Your car’s VIN or Vehicle Identification Number, is unique to your car. It is a series of letters and numbers that act as your car’s fingerprint. VIN’s track changes in ownership, problems with the car, and help to stop theft. VINs can also help you find out about the history of a used car.
Vehicle Identification Numbers are 17 numbers and letters that can be found on each truck, car, or trailer manufactured after 1981 in the US. VINs can be located on the driver’s side dashboard and can be seen through the windshield. It can also be found on the inside of the driver’s side door on a sticker. It is sometimes found in the car’s glove compartment and is always on titles and insurance papers.
The DMV tracks valuable information, such as the VIN, when the car passed inspection, when it was sold, and whether it’s been a major accident or flood. All of this information is crucial for future sales, or in the event of a lawsuit.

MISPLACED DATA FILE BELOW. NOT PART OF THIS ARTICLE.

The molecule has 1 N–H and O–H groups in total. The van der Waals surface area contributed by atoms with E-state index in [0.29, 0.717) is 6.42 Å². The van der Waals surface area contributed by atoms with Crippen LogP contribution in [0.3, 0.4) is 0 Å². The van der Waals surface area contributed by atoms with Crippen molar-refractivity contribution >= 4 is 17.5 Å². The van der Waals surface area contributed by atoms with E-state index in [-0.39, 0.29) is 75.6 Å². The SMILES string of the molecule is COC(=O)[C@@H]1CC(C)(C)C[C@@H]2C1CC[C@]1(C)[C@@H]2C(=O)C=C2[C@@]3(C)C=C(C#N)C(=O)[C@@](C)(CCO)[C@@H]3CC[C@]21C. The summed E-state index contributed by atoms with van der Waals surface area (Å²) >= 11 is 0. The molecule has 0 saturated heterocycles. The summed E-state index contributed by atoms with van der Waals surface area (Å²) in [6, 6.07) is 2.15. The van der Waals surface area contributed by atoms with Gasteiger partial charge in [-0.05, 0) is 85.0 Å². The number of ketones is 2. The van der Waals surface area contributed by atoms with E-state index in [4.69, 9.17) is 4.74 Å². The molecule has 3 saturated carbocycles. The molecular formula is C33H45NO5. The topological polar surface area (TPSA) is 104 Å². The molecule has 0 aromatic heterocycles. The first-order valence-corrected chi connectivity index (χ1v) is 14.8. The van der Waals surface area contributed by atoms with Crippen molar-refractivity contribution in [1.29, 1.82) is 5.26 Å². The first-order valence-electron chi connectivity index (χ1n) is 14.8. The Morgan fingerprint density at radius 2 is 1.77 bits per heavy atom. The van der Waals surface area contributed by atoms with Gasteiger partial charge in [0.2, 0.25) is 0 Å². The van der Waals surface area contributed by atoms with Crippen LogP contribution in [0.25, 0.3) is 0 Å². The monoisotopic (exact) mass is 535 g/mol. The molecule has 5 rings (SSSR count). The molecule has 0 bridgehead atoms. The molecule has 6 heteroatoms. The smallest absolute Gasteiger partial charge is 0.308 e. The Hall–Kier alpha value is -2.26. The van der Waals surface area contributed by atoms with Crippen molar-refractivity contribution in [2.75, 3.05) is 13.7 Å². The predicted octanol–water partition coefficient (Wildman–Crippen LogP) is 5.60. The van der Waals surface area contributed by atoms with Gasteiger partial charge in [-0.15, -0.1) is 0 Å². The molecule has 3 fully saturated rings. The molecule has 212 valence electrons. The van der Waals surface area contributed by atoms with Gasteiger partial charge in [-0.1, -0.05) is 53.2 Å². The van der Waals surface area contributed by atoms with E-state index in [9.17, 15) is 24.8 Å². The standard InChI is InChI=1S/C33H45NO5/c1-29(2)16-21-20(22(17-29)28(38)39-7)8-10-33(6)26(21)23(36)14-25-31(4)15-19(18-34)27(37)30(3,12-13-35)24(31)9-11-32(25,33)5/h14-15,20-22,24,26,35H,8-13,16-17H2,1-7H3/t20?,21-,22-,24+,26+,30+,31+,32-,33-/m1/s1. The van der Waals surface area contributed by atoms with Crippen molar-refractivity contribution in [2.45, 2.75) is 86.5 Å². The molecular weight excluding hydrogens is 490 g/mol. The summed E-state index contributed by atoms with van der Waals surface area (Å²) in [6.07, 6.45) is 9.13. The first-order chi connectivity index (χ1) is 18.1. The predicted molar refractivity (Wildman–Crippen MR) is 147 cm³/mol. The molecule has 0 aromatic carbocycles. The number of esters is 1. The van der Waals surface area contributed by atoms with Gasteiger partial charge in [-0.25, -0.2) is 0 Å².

The US’s current VIN system was set up in 1981 by the United States Department of Transportation. A specific meaning is assigned to each letter and number in a VIN and VINs come in certain sections. The first section of 3 numbers and letters, lets you know things about the manufacturer.
- The first character tells you what country the vehicle originated in. If the car was assembled containing parts from different countries, this digit lets you know exactly where the car was assembled.
- The next digit represents the manufacturer of the vehicle. In the United States, the Society for Automotive Engineers issues manufacturer codes.
- The third digit represents the vehicle type
Your car’s VIN tells a lot about your car and serves you in many ways. It is important, therefore, that you know where to find your VIN, both on your car, and on documents.